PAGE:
Only problem was I was viewing everything through the finder of a little video camera. To get the detail I needed for our documentary, I had to zoom in and that in turn, made for pretty rough viewing. It was a little like viewing the deepest mysteries of the ages… through a toilet paper roll. While on a pogo stick.

Up front, the director, who was also a cameraman, was shooting with the big camera and giving the pilot directions. But the director was an old hand at aerial photography and was unfazed by the turbulence. I, on the other hand, was jammed into my little corner in the tail, head buzzing from the engine, bones rattling with the plane. I was definitely fazed.

Breakfast Of Champions

What with all the bouncing on the thermals rising from the desert, I suppose it was just a matter of time before my thoughts ping-ponged between the timeless artifacts below and that morning’s breakfast. I recalled helpings of fried pork, gorgeous Peruvian potatoes and more. Unfortunately, much more.

Looking down I tried to concentrate on one of the ancient drawings - a hummingbird, the size of Yankee Stadium. But all I saw were plates of tamales, cheese and eggs - giant breakfast platters, painted onto the desert below. I blinked. The feeling in my gut was unmistakable. Nevertheless, I knew I could hold on. It had taken us a bit of negotiating to get this plane. Now we were up here, we had to get our shots.

I wiggled my toes, searching for reserves of willpower to stifle the rising nausea. Sweating, I struggled to focus on the vast canvas below – the centerpiece of life for generations over a thousand years. Here was artistry, vision and timeless labor that birthed an immortal landscape. I burped and stopped shooting.

I was hanging on by my fingernails. Yet, the nausea made me focus more intently on the hundreds of ancient figures below. There they lay, waiting for the slow creep of time to pass. Just like me.

And so, 2,000 feet above the Peruvian desert I fought the ancient battle between the body and the spirit. Between the sacred and the profane. Between art and… breakfast.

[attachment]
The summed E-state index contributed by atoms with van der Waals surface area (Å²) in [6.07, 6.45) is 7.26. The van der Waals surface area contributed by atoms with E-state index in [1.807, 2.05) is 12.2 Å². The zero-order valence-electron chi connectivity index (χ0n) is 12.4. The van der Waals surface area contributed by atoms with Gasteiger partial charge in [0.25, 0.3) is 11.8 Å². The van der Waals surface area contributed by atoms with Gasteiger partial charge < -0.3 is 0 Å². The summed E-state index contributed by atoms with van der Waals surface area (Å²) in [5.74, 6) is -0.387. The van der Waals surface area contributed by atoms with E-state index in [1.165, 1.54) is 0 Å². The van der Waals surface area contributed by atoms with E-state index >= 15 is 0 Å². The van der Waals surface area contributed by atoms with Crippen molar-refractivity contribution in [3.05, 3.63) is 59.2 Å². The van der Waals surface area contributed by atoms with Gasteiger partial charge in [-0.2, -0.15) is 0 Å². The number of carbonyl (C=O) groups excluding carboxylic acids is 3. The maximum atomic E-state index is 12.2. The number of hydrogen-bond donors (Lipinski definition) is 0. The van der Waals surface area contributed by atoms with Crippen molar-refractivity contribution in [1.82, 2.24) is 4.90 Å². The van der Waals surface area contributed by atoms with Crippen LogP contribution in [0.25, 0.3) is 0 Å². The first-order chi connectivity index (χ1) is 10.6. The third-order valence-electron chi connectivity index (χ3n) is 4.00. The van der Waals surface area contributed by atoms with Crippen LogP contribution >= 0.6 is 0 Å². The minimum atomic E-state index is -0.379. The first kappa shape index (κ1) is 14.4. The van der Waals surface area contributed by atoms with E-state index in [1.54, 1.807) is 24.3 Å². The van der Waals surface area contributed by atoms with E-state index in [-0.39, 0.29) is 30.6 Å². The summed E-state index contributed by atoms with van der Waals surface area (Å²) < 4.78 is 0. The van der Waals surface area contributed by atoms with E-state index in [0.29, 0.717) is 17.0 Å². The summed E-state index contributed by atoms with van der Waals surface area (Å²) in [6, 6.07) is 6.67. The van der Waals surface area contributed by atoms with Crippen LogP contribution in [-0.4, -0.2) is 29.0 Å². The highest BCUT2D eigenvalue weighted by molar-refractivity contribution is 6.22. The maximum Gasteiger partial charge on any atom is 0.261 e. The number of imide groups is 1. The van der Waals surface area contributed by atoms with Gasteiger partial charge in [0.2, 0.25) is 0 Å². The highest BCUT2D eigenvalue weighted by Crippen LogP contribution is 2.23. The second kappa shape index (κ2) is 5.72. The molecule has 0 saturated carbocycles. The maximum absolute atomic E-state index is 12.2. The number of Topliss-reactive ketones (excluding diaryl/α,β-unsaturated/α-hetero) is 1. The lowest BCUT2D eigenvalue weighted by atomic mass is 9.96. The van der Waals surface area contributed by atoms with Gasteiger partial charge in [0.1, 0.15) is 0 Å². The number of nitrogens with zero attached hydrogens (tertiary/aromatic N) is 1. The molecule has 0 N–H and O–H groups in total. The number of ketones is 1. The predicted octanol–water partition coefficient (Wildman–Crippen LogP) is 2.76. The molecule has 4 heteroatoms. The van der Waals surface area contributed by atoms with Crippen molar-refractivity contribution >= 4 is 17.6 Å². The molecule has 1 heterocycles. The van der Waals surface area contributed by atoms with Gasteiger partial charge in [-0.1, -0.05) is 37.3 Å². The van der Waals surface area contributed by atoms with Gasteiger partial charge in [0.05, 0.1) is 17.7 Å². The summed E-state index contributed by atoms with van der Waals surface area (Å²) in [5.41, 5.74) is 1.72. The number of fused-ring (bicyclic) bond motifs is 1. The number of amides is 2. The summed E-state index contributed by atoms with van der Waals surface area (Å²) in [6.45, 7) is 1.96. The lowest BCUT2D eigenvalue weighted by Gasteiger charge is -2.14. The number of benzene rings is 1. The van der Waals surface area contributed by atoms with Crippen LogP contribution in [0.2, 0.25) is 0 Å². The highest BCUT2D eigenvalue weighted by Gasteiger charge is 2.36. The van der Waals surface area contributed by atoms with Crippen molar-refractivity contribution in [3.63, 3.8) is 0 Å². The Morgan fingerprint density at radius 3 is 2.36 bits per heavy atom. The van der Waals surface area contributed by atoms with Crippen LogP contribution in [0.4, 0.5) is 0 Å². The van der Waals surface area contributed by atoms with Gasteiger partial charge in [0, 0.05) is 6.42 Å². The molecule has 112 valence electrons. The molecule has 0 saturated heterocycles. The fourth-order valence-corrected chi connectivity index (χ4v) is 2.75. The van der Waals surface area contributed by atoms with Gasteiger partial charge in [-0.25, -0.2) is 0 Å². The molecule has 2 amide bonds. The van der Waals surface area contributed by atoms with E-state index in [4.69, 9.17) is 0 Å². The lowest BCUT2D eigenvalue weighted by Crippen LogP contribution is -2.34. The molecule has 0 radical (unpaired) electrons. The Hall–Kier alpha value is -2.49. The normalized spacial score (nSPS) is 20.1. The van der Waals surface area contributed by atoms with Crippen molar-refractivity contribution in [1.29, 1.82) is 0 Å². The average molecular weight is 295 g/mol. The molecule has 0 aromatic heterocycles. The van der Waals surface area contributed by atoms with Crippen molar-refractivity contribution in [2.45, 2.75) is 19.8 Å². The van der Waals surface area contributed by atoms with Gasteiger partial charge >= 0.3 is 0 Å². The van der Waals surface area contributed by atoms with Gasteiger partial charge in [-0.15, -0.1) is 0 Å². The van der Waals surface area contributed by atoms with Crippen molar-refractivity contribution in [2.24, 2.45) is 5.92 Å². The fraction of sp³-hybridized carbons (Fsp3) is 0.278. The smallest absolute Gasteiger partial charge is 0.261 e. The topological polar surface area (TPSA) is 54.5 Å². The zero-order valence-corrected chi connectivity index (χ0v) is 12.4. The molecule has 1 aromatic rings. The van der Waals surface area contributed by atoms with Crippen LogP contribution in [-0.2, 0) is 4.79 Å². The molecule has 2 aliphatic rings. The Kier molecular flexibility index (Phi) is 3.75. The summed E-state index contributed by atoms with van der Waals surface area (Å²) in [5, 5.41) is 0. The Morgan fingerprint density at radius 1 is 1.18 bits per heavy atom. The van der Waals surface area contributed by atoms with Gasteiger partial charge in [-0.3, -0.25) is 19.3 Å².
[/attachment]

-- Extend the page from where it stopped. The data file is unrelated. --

Human Sacrifice

The skeletal remains of headless bodies have been found on this Nazca plain. Anthropologists say the tribe decapitated their own in sacred rituals. I envied them. And would gladly sacrifice myself to end the tribal dance now playing in my stomach. I had to hold on, just a little while… but I could no longer feel my face.

Finally, we had all the shots we needed and the plane leveled off… we were heading back! With one final effort to tamp down the quease, I fixated on the Peruvian horizon… and imagined a nice, quiet burial ground. This helped. I thought I was gonna make it. Let’s land this lawnmower.

And then the director spoke up:

“You know, I’d just like to get a banking… maybe diving shot around the Monkey. Something dramatic!”


The pilot nodded and pulled us into a bank. I held onto a door handle as we dropped into a dive. Speeding toward the ground I now saw before me a Giant Spinning Monkey – a prehistoric cartoon, all hands and feet and hypnotic curly tail.

I leaned forward as the monkey filled our windshield. As we dove and spun closer, I could almost hear the monkey hoot at me.

“Ooh. Ooh. Aaagh!!”


The pilot tossed me an air sickness bag. It was clearly re-purposed because it smelled like it had previously held burgers and fries. And that’s all it took. All was lost.  

The sacrifice was quick. Somewhere above this ancient plain the gods were appeased. So were the animals below. They had claimed yet another gringo. Splayed out back in the plane’s rear cubby, I gripped my burger bag with its after-breakfast contents.

I was wasted but relieved. I actually felt… good, even happy. I looked down at the many animals and figures below, finally enjoying their spectacle. I wished we could have stayed longer but the plane was now turning away from this ancient miracle.

We had gotten our shots. And I had given them my best shot. Goodbye sacred monkey.